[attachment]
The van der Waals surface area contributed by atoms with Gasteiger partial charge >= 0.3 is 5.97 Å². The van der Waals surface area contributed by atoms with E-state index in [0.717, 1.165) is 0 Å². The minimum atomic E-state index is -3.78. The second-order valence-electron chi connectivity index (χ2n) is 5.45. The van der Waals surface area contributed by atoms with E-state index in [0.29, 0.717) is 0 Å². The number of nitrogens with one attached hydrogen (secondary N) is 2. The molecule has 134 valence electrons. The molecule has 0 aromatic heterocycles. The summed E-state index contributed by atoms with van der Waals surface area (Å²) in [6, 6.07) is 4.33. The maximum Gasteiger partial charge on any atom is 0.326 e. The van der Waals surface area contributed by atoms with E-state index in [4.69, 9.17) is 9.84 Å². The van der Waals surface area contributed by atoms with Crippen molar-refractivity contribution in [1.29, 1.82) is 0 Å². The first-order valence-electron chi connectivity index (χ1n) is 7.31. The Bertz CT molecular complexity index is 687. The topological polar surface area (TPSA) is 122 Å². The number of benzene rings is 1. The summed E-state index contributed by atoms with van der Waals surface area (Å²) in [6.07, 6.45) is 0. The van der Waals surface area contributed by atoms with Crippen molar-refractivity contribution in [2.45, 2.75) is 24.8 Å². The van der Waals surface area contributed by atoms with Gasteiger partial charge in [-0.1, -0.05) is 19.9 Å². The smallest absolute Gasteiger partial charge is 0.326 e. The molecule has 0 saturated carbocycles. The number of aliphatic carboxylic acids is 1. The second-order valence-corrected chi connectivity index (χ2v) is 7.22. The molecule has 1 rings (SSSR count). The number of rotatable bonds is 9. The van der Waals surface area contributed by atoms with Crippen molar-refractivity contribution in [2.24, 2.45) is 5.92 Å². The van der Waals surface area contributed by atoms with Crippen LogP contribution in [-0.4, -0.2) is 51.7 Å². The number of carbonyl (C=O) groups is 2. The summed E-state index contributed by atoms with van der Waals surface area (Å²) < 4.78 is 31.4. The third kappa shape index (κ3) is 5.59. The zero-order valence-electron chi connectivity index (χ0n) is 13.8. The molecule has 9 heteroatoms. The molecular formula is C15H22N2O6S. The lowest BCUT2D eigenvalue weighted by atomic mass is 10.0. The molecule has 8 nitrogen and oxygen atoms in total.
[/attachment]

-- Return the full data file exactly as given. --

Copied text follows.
The van der Waals surface area contributed by atoms with Gasteiger partial charge >= 0.3 is 5.97 Å². The van der Waals surface area contributed by atoms with E-state index in [0.717, 1.165) is 0 Å². The minimum atomic E-state index is -3.78. The second-order valence-electron chi connectivity index (χ2n) is 5.45. The van der Waals surface area contributed by atoms with E-state index in [0.29, 0.717) is 0 Å². The number of nitrogens with one attached hydrogen (secondary N) is 2. The molecule has 134 valence electrons. The molecule has 0 aromatic heterocycles. The summed E-state index contributed by atoms with van der Waals surface area (Å²) in [6, 6.07) is 4.33. The maximum Gasteiger partial charge on any atom is 0.326 e. The van der Waals surface area contributed by atoms with E-state index in [4.69, 9.17) is 9.84 Å². The van der Waals surface area contributed by atoms with Crippen molar-refractivity contribution in [1.29, 1.82) is 0 Å². The first-order valence-electron chi connectivity index (χ1n) is 7.31. The Bertz CT molecular complexity index is 687. The topological polar surface area (TPSA) is 122 Å². The number of benzene rings is 1. The summed E-state index contributed by atoms with van der Waals surface area (Å²) in [6.07, 6.45) is 0. The van der Waals surface area contributed by atoms with Crippen molar-refractivity contribution in [2.45, 2.75) is 24.8 Å². The van der Waals surface area contributed by atoms with Gasteiger partial charge in [-0.1, -0.05) is 19.9 Å². The smallest absolute Gasteiger partial charge is 0.326 e. The molecule has 0 saturated carbocycles. The number of aliphatic carboxylic acids is 1. The second-order valence-corrected chi connectivity index (χ2v) is 7.22. The molecule has 1 rings (SSSR count). The number of rotatable bonds is 9. The van der Waals surface area contributed by atoms with Crippen molar-refractivity contribution in [2.24, 2.45) is 5.92 Å². The van der Waals surface area contributed by atoms with Crippen LogP contribution in [-0.4, -0.2) is 51.7 Å². The number of carbonyl (C=O) groups is 2. The summed E-state index contributed by atoms with van der Waals surface area (Å²) < 4.78 is 31.4. The third kappa shape index (κ3) is 5.59. The zero-order valence-electron chi connectivity index (χ0n) is 13.8. The molecule has 9 heteroatoms. The molecular formula is C15H22N2O6S. The lowest BCUT2D eigenvalue weighted by atomic mass is 10.0. The molecule has 8 nitrogen and oxygen atoms in total.